(ii) 45 days of continuous session of the Congress after submission of a written report to the Congress by the Secretary of the Interior, made after consideration of the findings and recommendations of the Environmental Sciences Review Panel under subsection (e) of this section—

(I) certifying that the information available, including information acquired pursuant to subsection (d) of this section, is sufficient to enable the Secretary to carry out his responsibilities under the Outer Continental Shelf Lands Act [43 U.S.C. 1331 et seq.] with respect to authorizing the activities described in paragraph (1); and

(II) including a detailed explanation of any differences between such certification and the findings and recommendations of the Environmental Sciences Review Panel under subsection (e) of this section, and a detailed justification of each such difference.

(B) Continuous session of Congress

In computing any 45-day period of continuous session of Congress under subparagraph (A)(ii)—

(i) continuity of session is broken only by an adjournment of the Congress sine die; and

(ii) the days on which either House of Congress is not in session because of an adjournment of more than 3 days to a day certain are excluded.

(d) Additional environmental information

The Secretary of the Interior shall undertake ecological and socioeconomic studies, additional physical oceanographic studies, including actual field work and the correlation of existing data, and other additional environmental studies, to obtain sufficient information about all significant conditions, processes, and environments which influence, or may be influenced by, oil and gas leasing, exploration, and development activities offshore North Carolina to enable the Secretary to carry out his responsibilities under the Outer Continental Shelf Lands Act [43 U.S.C. 1331 et seq.] with respect to authorizing the activities described in subsection (c)(1) of this section. During the time that the Environmental Sciences Review Panel established under subsection (e) of this section is in existence, the Secretary of the Interior shall consult with such Panel in carrying out this subsection.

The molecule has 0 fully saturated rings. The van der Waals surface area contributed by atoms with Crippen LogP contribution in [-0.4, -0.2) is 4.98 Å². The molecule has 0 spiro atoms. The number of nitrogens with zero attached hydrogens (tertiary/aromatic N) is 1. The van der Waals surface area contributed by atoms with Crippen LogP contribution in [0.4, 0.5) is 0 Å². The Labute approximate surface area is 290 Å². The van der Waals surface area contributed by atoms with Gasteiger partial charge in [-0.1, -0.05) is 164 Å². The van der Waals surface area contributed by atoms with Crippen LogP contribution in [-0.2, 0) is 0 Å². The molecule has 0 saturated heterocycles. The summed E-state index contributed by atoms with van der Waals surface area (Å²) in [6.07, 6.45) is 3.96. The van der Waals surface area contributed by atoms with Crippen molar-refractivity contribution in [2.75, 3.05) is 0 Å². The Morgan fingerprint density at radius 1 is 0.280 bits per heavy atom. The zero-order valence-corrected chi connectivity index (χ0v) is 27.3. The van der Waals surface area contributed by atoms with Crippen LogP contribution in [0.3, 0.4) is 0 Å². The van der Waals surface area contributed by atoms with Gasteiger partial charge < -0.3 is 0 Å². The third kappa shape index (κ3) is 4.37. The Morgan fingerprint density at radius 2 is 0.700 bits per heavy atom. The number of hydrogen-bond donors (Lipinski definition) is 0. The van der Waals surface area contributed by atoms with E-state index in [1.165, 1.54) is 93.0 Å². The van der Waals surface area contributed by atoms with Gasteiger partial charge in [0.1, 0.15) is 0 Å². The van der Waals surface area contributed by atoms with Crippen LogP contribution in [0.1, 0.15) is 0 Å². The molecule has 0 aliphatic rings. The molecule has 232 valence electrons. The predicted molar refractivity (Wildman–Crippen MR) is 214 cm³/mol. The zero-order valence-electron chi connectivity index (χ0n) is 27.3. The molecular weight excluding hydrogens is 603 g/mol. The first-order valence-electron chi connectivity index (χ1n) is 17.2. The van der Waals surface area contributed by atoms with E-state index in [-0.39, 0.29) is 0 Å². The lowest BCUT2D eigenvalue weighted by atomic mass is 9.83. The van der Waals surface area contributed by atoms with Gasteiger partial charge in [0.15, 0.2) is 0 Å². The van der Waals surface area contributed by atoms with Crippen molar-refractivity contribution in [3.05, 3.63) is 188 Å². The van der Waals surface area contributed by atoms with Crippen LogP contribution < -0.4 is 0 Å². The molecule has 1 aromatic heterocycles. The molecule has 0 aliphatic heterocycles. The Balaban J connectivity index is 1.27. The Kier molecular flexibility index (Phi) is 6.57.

(e) Environmental Sciences Review Panel (1) Establishment and membership

There shall be established an Environmental Sciences Review Panel, to consist of—

(A) 1 marine scientist selected by the Secretary of the Interior;

(B) 1 marine scientist selected by the Governor of North Carolina; and

(C) 1 person each from the disciplines of physical oceanography, ecology, and social science, to be selected jointly by the Secretary of the Interior and the Governor of North Carolina from a list of individuals nominated by the National Academy of Sciences.

(2) Functions

Not later than 6 months after August 18, 1990, the Environmental Sciences Review Panel shall—

(A) prepare and submit to the Secretary of the Interior findings and recommendations—

(i) assessing the adequacy of available physical oceanographic, ecological, and socioeconomic information in enabling the Secretary to carry out his responsibilities under the Outer Continental Shelf Lands Act [43 U.S.C. 1331 et seq.] with respect to authorizing the activities described in subsection (c)(1) of this section; and

(ii) if such available information is not adequate for such purposes, indicating what additional information is required to enable the Secretary to carry out such responsibilities; and


(B) consult with the Secretary of the Interior as provided in subsection (d) of this section.

(3) Expenses

Each member of the Environmental Sciences Review Panel shall be reimbursed for actual travel expenses and shall receive per diem in lieu of subsistence for each day such member is engaged in the business of the Environmental Sciences Review Panel.

(4) Termination

The Environmental Sciences Review Panel shall be terminated after the submission of all findings and recommendations required under paragraph (2)(A).

(f) Authorization of appropriations

There are authorized to be appropriated to the Secretary of the Interior to carry out this section not to exceed 0,000 for fiscal year 1991, to remain available until expended.

(Pub. L. 101–380, title VI, §6003, Aug. 18, 1990, 104 Stat. 555.)

References in Text

The Outer Continental Shelf Lands Act referred to in subsecs. (c)(1), (3)(A)(ii)(I), (d), and (e)(2)(A)(i), is act Aug. 7, 1953, ch. 345, 67 Stat. 462, as amended, which is classified generally to subchapter III (§1331 et seq.) of chapter 29 of Title 43, Public Lands. For complete classification of this Act to the Code, see Short Title note set out under section 1331 of Title 43 and Tables.

The joint resolution entitled “Joint resolution granting the consent of Congress to an agreement between the States of North Carolina and Virginia establishing their lateral seaward boundary” approved October 27, 1972, referred to in subsec. (c)(2)(A), is Pub. L. 92–588, Oct. 27, 1972, 86 Stat. 1298, which is not classified to the Code.

The Act entitled “An Act granting the consent of Congress to the agreement between the States of North Carolina and South Carolina establishing their lateral seaward boundary” approved October 9, 1981, referred to in subsec. (c)(2)(B), is Pub. L. 97–59, Oct. 9, 1981, 95 Stat. 988, which is not classified to the Code.